Get down and dirty in the garden
You can check out the Lemon Verbena Lady at her blog http://lemonverbenalady.blogspot.com.
If I had not picked Lemon Verbena Lady as a name, I really should have been known as Salvia Lady. I love my sages in the herb garden, although because of our humid and damp weather sages are prone to root rot and they can be lost easily. Over the years I have had numerous common sages (Salvia officinalis). If you plant a sage so that it has excellent drainage, you will have your sage for a number of years. I am not going to say a long time, because in my experience, it does not happen. I always try to keep the flowers pruned once they flower and trim cuttings for bouquets on the table. No matter what I do, the sage plants always get woody, old and eventually need to be replaced.
When we got back from our vacation this summer, I really noticed how beautiful the sages were. Some years the four-lined plant bug really makes a mess of the sage leaves. This year they were not as big a problem and the herbs seemed to grow out of their damage very quickly. Maybe because it was hot and fairly dry. Here is the common sage after ten days of rain! Not going to clean this up now, because we are getting closer to frost. If I trim it now, it might force new growth that may get frosted. I’ll wait until spring.
I have tried various combinations of sages through the seasons like the compact sage 'Nana' and the light gray sage 'Nazareth'. Some of my local garden centers are now selling more unusual herbs thanks to growers like Sal Gilbertie in Connecticut. I got a chance to visit Mr. Gilbertie’s operations a number of years ago. He is passionate about growing great herbs and unusual ones as well. Here is a photo of the combination of 'Nana' and ‘Nazareth’. I started with five or six of the ‘Nazareth’ sages and I only have two left. 'Nana' has taken a hit over this summer as well and I will have to trim it back hard in the spring.
Two other sages that are staples in the herb garden are the golden sage 'Aurea' and ‘Berggarten’. I love the golden sage because it gives a pop of color in an otherwise green landscape.
'Berggarten' is a standout because it has oversized leaves. It is shorter, but has a broader reach than the common sage. You can use all of the sages I have discussed in this post as you would regular common or garden sage.
Since it is never too early to get ready for the holidays, I thought this recipe might be perfect for your upcoming holiday dinners. We always seem to have asparagus as our go to vegetable. Here is a recipe that I thought we would try this year from The Herbfarm Cookbook by Jerry Traunfeld (Scribner, 2000).
Warm Roasted Asparagus with Sage ButterSERVES 6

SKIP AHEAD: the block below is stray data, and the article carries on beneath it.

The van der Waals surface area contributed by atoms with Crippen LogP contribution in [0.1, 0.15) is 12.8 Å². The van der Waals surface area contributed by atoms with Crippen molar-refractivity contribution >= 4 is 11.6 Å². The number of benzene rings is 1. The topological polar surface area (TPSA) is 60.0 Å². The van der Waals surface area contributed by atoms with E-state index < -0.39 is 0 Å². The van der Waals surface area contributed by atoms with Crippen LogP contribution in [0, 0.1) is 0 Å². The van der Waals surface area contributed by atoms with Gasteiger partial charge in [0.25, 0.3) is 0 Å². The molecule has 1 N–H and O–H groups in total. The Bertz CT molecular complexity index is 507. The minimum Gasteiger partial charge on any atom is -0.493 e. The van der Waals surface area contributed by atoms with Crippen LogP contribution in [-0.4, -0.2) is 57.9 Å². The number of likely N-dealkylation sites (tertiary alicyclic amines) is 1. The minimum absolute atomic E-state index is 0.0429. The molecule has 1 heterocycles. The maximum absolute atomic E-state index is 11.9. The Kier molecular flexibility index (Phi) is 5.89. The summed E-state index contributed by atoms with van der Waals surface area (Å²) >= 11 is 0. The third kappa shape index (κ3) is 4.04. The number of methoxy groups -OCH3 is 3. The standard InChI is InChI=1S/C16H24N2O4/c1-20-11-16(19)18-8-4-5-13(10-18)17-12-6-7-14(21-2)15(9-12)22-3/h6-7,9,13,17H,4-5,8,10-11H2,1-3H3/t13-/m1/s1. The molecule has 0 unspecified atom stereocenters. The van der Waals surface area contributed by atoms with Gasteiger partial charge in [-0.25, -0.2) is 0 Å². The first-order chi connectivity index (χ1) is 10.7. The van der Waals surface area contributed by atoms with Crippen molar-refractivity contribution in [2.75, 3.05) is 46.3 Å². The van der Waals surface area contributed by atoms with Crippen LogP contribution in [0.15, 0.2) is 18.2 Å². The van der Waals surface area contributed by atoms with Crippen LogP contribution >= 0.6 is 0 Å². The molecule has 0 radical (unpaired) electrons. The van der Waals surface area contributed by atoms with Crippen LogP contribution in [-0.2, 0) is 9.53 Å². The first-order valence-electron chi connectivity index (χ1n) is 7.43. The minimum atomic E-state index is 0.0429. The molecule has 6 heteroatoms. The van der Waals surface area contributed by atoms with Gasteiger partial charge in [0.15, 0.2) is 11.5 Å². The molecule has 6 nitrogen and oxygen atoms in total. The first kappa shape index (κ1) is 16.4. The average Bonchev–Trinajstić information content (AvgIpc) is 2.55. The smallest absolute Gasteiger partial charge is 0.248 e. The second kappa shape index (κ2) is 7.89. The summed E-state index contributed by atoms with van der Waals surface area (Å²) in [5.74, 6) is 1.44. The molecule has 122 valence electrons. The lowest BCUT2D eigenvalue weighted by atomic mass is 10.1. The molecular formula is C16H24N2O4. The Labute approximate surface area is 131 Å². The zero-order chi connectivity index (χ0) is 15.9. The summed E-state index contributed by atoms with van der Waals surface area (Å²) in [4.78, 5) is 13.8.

• 2 pounds fresh asparagus
• 1 tablespoon finely chopped fresh sage
• 1 1/2 tablespoons olive oil
• 4 tablespoons unsalted butter
• 30 fresh sage leaves, patted dry
• Zest of 1 lemon
• 3 tablespoons lemon juice
• 1/4 teaspoon salt
• Parmigiano-Reggiano shavings
1. Preheat the oven to 450 degrees. Trim the bottoms of the asparagus spears at the point where they turn pale and tough. If the spears are medium to thick, peel the lower 2/3 of the trimmed spears with a sharp vegetable peeler. Thin spears do not need to be peeled. Place them in a bowl and toss with the chopped sage, olive oil and a light sprinkle of salt. Spread the asparagus in a single layer on a baking sheet and roast until the spears are slightly limp when you hold them from the bottom, 4 to 8 minutes depending on their thickness. They will continue to cook once you remove them from the oven.
2. While the asparagus are roasting, melt butter in a small (8-inch) skillet over medium-low heat. Add sage leaves and cook, stirring often, until the butter begins to brown slightly and the sage gives off a nutty, toasty aroma, 3 to 4 minutes. Stir in the lemon zest, lemon juice and salt. Transfer the asparagus to a warm platter and spoon the sage leaves and lemon butter on top. Sprinkle with the Parmigiano shavings.
I did make it over the weekend and the sage becomes crisp and crunchy and delicious. The photo shows just one piece of sage that doesn't look too good, but trust me is wonderful! I also couldn’t stop eating it before I took the photo! So much for the sage decoration!
Photos by Nancy Heraud
I have not even talked about the sages that aren’t hardy for the Northeast part of the United States! There are lots of passionate people who love the Salvia genus! I hope you are one of them. Caleb Melchior wrote a really great article on Sage for the August/September 2010 issue of The Herb Companion. As always, if you have a comment or question about any of my posts, please write to me here with a comment or my e-mail at firstname.lastname@example.org and put in the subject line “Herb Comment or Question.” Talk to you soon!